Improvements of filtration of groundwater and other water sources will lead to less interest in that of freshwater which will allow for decreasing shortages. o Coastlines and oceans: Coastal ecosystems are less pressured by high population densities and urban development. Pollution is decreasing in the world's seas due to the improved sanitation. Ocean fisheries are prospering due to the improved measures that are taken to restock the once dwindling ocean resources.
o Forests: With improved technology, it is easier than ever to maintain and even improve on the amount of forestry. More trees are being planted and grown, while larger areas are being converted into new forests. As stated earlier, forests provide over US$400 billion to the world economy annually and are vital to maintaining healthy ecosystems. Future demands for forestry products will not even exceed 25% of consumption.
o Biodiversity: As stated earlier, the earth's biological diversity is crucial to the continued vitality of agriculture and medicine -- and perhaps even to life on earth itself. The global population has realized the importance of plant and animal species and has begun to reproduce those plant and animal species which were once on the verge of extinction. o Global climate change: The earth's surface has begun to cool due to the lowered amount of greenhouse gas emissions. The global temperature will begin to decrease and sea levels would remain at a normal level.
The once feared issue of global warming will become nothing more than a distant memory. Scenario 3 - Wildcard In this third scenario, I have decided to use for my wildcard the Global Abortion Act. Of course there is no such thing as the Global Abortion Act, so that is why I have created it for the third part of this project. The Global Abortion Act will come into existence in the year 2015.
This act will make it legal for every woman throughout the world to have an abortion if she so desires. All governments have decided to implement this act into place to help fight the problem of global population growth. o Public health: With this new act in place, there will be a decline in health problems overall due to the decreased amount of births. In past circumstances in which abortion is not against the law, abortion was not safe. This measure will help to prevent unnecessary deaths of women from unsafe abortion. This will also allow for a more balanced birth / death ratio.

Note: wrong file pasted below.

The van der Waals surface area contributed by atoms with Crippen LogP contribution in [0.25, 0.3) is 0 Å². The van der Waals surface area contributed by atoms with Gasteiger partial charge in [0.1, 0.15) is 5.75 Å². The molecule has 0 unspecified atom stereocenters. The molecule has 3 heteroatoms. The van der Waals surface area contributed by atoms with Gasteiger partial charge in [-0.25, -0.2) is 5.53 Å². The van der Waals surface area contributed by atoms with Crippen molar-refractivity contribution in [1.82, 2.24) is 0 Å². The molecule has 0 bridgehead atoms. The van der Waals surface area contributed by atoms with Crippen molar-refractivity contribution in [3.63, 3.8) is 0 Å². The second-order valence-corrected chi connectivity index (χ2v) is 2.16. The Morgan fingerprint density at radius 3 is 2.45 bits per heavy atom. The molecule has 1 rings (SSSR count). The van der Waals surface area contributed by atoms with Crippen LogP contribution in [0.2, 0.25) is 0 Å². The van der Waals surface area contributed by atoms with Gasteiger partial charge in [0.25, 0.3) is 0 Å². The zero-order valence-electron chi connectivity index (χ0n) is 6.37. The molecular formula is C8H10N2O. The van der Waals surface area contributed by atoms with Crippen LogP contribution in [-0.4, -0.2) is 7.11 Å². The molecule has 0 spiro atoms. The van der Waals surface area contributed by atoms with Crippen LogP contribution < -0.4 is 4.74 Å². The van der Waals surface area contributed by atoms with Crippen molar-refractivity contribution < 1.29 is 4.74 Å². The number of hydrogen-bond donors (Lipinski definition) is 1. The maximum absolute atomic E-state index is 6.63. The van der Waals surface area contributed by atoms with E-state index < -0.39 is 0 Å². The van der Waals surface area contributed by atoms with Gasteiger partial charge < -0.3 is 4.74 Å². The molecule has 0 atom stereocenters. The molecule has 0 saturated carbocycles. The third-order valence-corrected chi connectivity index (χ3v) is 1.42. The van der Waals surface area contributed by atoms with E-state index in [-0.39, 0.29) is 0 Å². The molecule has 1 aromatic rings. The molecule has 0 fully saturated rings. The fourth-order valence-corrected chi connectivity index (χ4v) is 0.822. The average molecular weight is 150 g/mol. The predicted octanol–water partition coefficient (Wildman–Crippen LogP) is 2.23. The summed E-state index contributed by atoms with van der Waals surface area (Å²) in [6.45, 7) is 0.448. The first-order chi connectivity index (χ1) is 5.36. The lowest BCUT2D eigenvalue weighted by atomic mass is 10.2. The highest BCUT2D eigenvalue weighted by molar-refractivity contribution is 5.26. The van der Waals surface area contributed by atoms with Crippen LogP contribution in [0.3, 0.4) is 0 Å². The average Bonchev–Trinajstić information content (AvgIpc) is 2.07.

o Food supply: Due to the decrease in population growth, there will be an abundance of available food to be distributed to those countries that are most in need. o Freshwater: The demand for freshwater will become less and less of an issue once again due to the fact that with globally accepted abortions, there will be a drastic decrease in population growth. o Coastlines and oceans: Coastal ecosystems and oceans will be virtually unaffected by the Global Abortion Act. The improvements would be that fewer coastlines will be transformed into housing properties due to the decrease in population growth. Oceans will continue to improve and thrive with less people available to travel. o Forests: Forestry will turn an about face with this new global act.
With fewer people being brought into the world, which will mean that less forestry will be needed for destruction due to housing, paper mill work and excavation for business. People will be able to improve the current conditions of our global forests and continue to build upon them. o Biodiversity: With the global population realizing the importance of plant and animal species, and due to the Global Abortion Act which shall result in a decrease in population growth, those persons will be able to embrace those plant and animal species which they had all but thrown to the waste side in the past. o Global climate change: The earth's surface will also begin to cool due to the lowered amount of population worldwide. The global temperature will begin to decrease due to the fact that the fewer people there are throughout the world, the less space will be taken up, and fewer automobiles will be needed for transportation. Global warming will be a distant memory.